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LEGISLATIVE LOBBY IN AUSTIN
HUMAN RIGHTS ADVOCATES
"created lo insure a voice in our fa lure"
TEXAS GAY TASK FORCE
THIS NOTE IS NOT LEGAL TENDER
STOKT OM PAGE THREE
PORN LAW HITS AUSTIN
Travis County prosecutors spent five
years attempting to determine a "community
standard" in pornography cases. It was an
exercise in futility. Now, armed with a
tougher state pornography law, County Attorney Jim McMurtry is trying again.
On November 16, police arrested Roy Stam-
baugh at the Pleasure Shoppe, 603 W. Oltorf
St., and Fred Dougherty at the Adult Theatre,
3401-A N. IH 35, on sealed indictments. One
case deals with picture magazines and the
other with sexual devices, which are included for the first time under the new state
statute. The county will also try to prove
a case against a corporation distributing
obscene material, another new provision.
Although the decision here has been to
first test community standards, that hasn't
been the case elsewhere, McMurtry said. "In
other jurisdictions. . .they are seizing
everything in the stores, and when they are
restocked, they're raided again." The biggest
crackdowns have been in Houston and Dallas.
McMurtry said the last three obscenity
trials in Austin resulted in mistrials, with
the 18 jurors on the three panels split 9 to
9 on the issue. When the jury on the last case
in 1977 deadlocked, Travis County prosecutors
gave up. The cases "are very time consuming—
for preparation and for the courts. They're
different from what our attorneys are usually
trying so we have to invest about 100 hours
of attorney time to prepare for one," McMurtry
said. So, he advised Police Chief Frank Dyson
he would recommend no more arrests or trials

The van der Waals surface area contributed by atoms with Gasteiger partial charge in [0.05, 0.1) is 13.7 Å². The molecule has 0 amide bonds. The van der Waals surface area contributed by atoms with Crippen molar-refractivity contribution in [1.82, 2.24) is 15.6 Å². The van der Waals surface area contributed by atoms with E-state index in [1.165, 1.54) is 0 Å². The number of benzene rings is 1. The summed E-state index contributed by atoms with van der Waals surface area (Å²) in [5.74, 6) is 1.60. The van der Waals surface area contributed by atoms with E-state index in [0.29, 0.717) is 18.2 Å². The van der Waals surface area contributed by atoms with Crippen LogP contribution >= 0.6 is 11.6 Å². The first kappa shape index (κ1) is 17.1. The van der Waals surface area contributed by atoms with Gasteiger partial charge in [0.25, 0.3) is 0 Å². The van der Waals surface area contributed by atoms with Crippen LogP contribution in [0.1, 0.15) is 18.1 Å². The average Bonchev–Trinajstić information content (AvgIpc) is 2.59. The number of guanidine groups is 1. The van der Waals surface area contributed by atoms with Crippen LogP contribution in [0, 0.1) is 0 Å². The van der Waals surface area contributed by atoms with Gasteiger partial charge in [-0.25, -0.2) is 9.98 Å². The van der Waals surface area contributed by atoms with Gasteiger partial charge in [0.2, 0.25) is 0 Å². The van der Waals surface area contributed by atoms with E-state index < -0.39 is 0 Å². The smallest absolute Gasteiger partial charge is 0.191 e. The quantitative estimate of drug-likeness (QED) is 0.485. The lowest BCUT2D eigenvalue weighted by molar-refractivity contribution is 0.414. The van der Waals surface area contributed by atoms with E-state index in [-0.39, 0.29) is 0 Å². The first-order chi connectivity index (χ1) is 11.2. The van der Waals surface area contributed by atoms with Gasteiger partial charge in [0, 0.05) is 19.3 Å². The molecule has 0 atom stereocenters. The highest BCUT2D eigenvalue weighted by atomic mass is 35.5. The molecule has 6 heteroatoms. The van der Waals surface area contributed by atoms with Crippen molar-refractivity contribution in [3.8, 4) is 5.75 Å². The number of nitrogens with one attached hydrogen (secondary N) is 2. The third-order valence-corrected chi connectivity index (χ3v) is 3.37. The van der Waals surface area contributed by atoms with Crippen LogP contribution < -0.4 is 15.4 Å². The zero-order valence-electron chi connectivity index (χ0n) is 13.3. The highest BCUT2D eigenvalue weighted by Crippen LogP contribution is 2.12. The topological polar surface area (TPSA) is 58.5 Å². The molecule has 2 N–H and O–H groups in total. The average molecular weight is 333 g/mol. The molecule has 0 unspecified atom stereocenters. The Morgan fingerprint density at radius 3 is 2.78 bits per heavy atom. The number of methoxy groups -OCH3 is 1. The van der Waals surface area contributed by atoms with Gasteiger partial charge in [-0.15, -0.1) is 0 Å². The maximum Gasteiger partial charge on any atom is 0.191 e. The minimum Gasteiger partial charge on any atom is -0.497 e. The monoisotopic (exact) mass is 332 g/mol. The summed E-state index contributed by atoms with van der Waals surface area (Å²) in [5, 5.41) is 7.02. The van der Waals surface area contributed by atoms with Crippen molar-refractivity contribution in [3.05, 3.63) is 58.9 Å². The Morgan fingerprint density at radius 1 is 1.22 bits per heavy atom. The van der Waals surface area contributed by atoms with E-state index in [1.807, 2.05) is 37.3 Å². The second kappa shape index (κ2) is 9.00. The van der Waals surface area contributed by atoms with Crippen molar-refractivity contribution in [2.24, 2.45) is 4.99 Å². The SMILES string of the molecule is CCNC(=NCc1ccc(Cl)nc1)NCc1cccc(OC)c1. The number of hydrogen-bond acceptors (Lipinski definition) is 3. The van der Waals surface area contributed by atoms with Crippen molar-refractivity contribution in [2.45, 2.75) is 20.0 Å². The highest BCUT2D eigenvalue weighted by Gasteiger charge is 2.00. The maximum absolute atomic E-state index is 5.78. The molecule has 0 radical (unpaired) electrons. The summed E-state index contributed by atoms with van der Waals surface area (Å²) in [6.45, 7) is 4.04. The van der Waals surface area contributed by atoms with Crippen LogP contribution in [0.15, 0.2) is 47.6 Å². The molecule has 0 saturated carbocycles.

until society, the law, or distribution procedures changed.
Some things have changed in the past 2 1/2
years, McMuetry believes. "The material is
as offensive now as it was then, but the shops
have moved out, closer to the neighborhoods.
And, I.think society has changed. A few years
ago, society was more interested in preserving
individual liberties, but now it is more concerned with its own protection. The initial
thrust of our effort will be to test the community to see if they're willing to tolerate
this type of thing."
McMuertry is well aware of the difficulties
in finding a jury that will return a guilty
verdict. "Most people living in Austin moved
here from somewhere else, bringing their own
ideas. We have a large Mexican-American and
black community with their own idea of obscenity. We have a large population of well-
educated people and a larger liberal population than anywhere else in the state. Then
there's a large segment of religious people,
and they are by and large interested in imposing morals through the law. We have people
with no religious beliefs, including the
world's leading atheist."
"But we don't have.anybody who is your
typical Austinite. And when you don't have
people of similar backgrounds, it's difficult to determine a community standard—if
not impossible'.' Still, he's going to try.
The new state law defines as "obscene"
any material or performance that:
—the average person, applying contemporary community standards, would find that
taken as a whole appeals to the prurient interest in sex and lacks serious literary,
artistic, political and scientific value;
—depicts or describes patently offensive representations or descriptions of ultimate sexual acts, normal or perverted, actual or simulated, including sexual intercourse, sodomy and bestiality.
—shows or describes patently offensive
pictures or descriptions of masturbation,
excretory functions, sadism, masochism, lewd
exhibition of the genitalia, aroused male or
female genitalia, covered male genitals in a-
discernibly turgid state, or any device,
designed and marketed for the stimulation of